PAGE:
Like a lot of “transplants,” we were attracted to the small-town atmosphere. We also wanted to pursue a more self-sufficient lifestyle.
I have often thought — walking around downtown, interacting with new friends and coworkers, or sitting in a committee meeting — of how much I love our adopted hometown. It reminds me of the city I grew up in, which has since grown dramatically, but felt to my young self much the same as Patterson does now.
I love how easy it is to get things done. Everything from a quick trip to the grocery store to finding a group of like-minded folks to work with on a community project just somehow seems more “doable” here. And there’s still a small-town tendency toward good, old-fashioned neighborliness.
I have learned so much, in so many areas of life, since we moved here. I’ve learned that posing a question is sometimes all it takes to make a change. I’ve learned the joys (and challenges) of serving on committees. And I’ve learned a lot of things that have benefitted me, and those I love, on a more fundamental level.
A neighbor taught me how to do canning. We’ve begun to grow food, year-round, in our backyard. And I’ve come to know the deep satisfaction of picking, preserving and, later, enjoying, food fresh from the field — digging up long-buried childhood memories in the process.
The experience kindled a growing passion for eating as well, and as self-sufficiently, as possible.
I’ve always tried to manage things well in the kitchen, and I thought I was doing a reasonably good job. The food in our fridge was generally pretty healthy, and we didn’t (I thought smugly) throw out as much food as most folks do.
When the bottom fell out a few years ago, I became even more determined to make the most effective use of our resources, focusing first on our grocery bill. I took a good, hard look at our habits and was humbled to realize that there were, in fact, areas we could improve.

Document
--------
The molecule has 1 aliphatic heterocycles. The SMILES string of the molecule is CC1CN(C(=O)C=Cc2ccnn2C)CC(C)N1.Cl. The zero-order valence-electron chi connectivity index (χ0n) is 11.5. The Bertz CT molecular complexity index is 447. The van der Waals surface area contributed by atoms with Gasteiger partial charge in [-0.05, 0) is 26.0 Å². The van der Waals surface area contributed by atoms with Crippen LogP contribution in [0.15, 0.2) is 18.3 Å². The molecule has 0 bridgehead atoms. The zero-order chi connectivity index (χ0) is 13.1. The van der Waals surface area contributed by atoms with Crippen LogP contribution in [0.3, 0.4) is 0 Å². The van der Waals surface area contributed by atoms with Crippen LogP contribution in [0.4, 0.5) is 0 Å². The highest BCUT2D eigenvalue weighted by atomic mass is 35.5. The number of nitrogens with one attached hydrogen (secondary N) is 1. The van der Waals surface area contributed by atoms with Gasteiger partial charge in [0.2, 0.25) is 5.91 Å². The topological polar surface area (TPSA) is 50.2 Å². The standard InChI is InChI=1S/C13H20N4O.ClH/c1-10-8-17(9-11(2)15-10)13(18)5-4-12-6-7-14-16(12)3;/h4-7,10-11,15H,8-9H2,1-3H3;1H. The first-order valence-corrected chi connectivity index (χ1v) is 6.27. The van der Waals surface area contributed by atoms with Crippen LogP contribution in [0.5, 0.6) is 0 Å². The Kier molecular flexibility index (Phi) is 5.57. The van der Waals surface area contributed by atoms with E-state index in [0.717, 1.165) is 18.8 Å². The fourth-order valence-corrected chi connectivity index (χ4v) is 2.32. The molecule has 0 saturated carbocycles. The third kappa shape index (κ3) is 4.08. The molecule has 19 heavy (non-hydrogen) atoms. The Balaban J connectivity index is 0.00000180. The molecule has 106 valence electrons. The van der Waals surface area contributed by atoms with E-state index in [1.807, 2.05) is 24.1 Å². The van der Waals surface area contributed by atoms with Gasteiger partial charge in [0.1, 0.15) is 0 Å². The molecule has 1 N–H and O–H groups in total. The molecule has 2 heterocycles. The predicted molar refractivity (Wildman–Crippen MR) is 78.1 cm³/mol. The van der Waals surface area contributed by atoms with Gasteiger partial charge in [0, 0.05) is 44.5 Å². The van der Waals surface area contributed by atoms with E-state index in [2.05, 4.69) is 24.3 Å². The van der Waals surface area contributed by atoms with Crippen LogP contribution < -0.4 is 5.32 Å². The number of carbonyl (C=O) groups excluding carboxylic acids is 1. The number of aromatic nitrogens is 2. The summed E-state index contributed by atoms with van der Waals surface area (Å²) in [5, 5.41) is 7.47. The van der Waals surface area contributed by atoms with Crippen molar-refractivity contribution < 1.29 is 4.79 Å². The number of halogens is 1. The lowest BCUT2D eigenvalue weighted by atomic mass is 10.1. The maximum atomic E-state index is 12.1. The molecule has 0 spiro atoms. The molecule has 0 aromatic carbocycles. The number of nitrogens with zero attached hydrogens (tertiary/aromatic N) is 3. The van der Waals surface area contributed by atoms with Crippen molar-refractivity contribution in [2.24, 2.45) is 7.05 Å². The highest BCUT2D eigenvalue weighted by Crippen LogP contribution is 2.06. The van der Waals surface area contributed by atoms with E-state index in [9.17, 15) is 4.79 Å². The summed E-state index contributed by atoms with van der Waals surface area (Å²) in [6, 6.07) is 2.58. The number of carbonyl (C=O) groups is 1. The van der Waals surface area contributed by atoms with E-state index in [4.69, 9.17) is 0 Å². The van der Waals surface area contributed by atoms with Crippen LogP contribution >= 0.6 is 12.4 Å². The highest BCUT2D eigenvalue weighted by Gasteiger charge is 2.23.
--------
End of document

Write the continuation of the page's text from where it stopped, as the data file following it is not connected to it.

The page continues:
So I started investigating the many ways we could become more efficient, which sent me on a wonderful odyssey of researching, experimenting and researching some more. (How did we manage before Google?)
The past several years have been full of what in my mind makes life worthwhile — learning, and specifically learning things that make our lives better.
I’ve learned how to grow food, put up literally everything from soup to nuts, bake bread, make old-fashioned pickles and a hundred other things.
Along the way, we’ve simultaneously reduced our grocery bill and improved the quality of the food on our table — dramatically on both counts. Making little changes, over a period of time, has made a big difference.
When the Patterson Irrigator put out the call for possible columns in our local paper, I thought it might be time to share with our friends and neighbors some of the things I’ve learned.
Topics in the coming months will include ways to save money on groceries; food preparation tricks and shortcuts; year-round organic gardening; ways to preserve food; and other ways to become more self-sufficient, save money and live well in the process.
Jenifer West grew up in Modesto and lives with her family in Patterson. She is a senior account clerk for the city of Patterson and has worked in the past as a health food store manager and as a “chef” at a natural foods restaurant among other jobs. West is a founding member of the Patterson Health, Wellness & Hunger Coalition and the soon-to-be-constructed Patterson Four Season Community Garden. Her blog, “Food Storage Tips and Tricks,” can be found at foodstoragetricks.blogspot.com. She can be contacted at email@example.com